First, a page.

One dimensional case
The following animations illustrate how a
wave is reflected when travelling until it reaches either a fixed or a free
point. The animations show the reflected wave (the black line) as well as
its components (the red and blue lines).
●
Reflection of a transverse wave in a string which is at a fixed end: At the fixed end,
the displacement of the string remains zero and the reflected wave is a
negative displacement. A reflected wave pulse then propagates from right
to left, with the same speed and amplitude as the incident wave, but with
opposite polarity (the positive displacement of the string is reflected as
a negative displacement).
●
Reflection of a sound wave at a hard wall: At the
wall there can be no particle motion, but the pressure can, and will, vary. The reflected wave pulse then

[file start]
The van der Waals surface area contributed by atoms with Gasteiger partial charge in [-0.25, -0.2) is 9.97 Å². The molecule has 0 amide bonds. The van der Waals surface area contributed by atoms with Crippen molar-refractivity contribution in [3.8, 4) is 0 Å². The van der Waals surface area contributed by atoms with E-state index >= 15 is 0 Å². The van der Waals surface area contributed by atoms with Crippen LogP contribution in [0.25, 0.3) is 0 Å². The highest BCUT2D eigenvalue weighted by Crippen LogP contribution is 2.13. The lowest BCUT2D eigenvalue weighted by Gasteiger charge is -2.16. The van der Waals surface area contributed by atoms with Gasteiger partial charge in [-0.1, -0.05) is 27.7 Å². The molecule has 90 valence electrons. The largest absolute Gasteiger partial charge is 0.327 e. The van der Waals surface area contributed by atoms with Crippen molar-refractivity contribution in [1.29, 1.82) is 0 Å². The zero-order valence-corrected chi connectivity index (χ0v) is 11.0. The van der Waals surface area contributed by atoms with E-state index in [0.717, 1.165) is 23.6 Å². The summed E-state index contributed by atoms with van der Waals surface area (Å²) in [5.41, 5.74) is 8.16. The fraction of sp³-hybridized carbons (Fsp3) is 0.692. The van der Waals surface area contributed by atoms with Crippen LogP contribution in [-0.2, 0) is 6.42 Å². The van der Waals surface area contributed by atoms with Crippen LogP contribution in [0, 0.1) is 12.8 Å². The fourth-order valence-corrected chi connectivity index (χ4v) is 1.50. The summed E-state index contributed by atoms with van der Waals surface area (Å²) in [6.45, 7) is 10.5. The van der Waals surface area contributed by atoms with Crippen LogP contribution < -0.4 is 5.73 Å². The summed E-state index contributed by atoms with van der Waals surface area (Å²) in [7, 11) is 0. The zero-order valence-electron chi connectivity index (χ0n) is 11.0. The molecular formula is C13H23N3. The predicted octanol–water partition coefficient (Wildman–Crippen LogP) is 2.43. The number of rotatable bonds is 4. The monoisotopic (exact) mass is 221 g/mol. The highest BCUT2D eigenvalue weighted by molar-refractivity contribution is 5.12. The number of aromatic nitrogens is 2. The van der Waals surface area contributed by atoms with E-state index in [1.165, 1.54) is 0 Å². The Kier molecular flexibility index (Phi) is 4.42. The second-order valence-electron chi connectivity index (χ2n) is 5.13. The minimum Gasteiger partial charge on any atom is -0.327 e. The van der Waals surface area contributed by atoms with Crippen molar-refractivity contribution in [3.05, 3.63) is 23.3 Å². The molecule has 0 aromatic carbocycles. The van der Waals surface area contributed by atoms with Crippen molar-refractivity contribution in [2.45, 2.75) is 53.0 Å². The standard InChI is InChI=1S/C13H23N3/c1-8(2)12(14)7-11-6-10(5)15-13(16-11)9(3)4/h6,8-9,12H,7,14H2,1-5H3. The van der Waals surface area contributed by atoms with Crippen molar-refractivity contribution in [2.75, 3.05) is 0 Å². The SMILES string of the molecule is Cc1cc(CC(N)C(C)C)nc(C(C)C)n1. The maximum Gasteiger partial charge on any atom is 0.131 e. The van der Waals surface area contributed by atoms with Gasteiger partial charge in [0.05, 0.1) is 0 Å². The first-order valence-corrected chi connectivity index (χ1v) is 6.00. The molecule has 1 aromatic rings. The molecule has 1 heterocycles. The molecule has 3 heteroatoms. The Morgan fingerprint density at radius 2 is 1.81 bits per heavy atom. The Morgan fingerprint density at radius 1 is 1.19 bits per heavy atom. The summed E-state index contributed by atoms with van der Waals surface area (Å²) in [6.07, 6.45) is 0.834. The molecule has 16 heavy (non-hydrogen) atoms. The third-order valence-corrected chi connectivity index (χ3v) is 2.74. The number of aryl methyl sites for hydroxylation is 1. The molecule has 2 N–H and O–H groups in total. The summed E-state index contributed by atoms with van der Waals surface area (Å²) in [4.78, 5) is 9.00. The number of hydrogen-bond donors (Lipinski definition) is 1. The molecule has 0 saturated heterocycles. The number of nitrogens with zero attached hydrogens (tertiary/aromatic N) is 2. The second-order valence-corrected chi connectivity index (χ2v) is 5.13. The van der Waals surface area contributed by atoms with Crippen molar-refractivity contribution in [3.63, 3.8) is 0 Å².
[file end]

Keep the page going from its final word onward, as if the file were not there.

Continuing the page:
travels from right to left, with the same speed and amplitude as the
incident wave, but this time with the same polarity (the positive
displacement of the string is reflected as a positive displacement).
Three dimensional case
We now consider a three
dimensional acoustic source located next to a rigid wall. Without the
wall, the sound waves would travel outwards away from the source
indefinitely. Because of the wall, a reflected wave appears and interferes
with the incident wave.
If the distance between
the source and the wall is equal to a whole number of half
wavelengths, then on the left side of the source the circular wave will
interfere in phase with the reflection from the wall increasing the wave
crest. This animation shows the corresponding pattern:
Now suppose that the distance between the source and the wall
is equal to an odd number of quarter wavelengths (an integer number of
half wavelengths plus a quarter of a wavelength). In this case on the
left side of the source the waves will be out of phase and we see
a wide 'valley' where the amplitude of oscillation is reduced.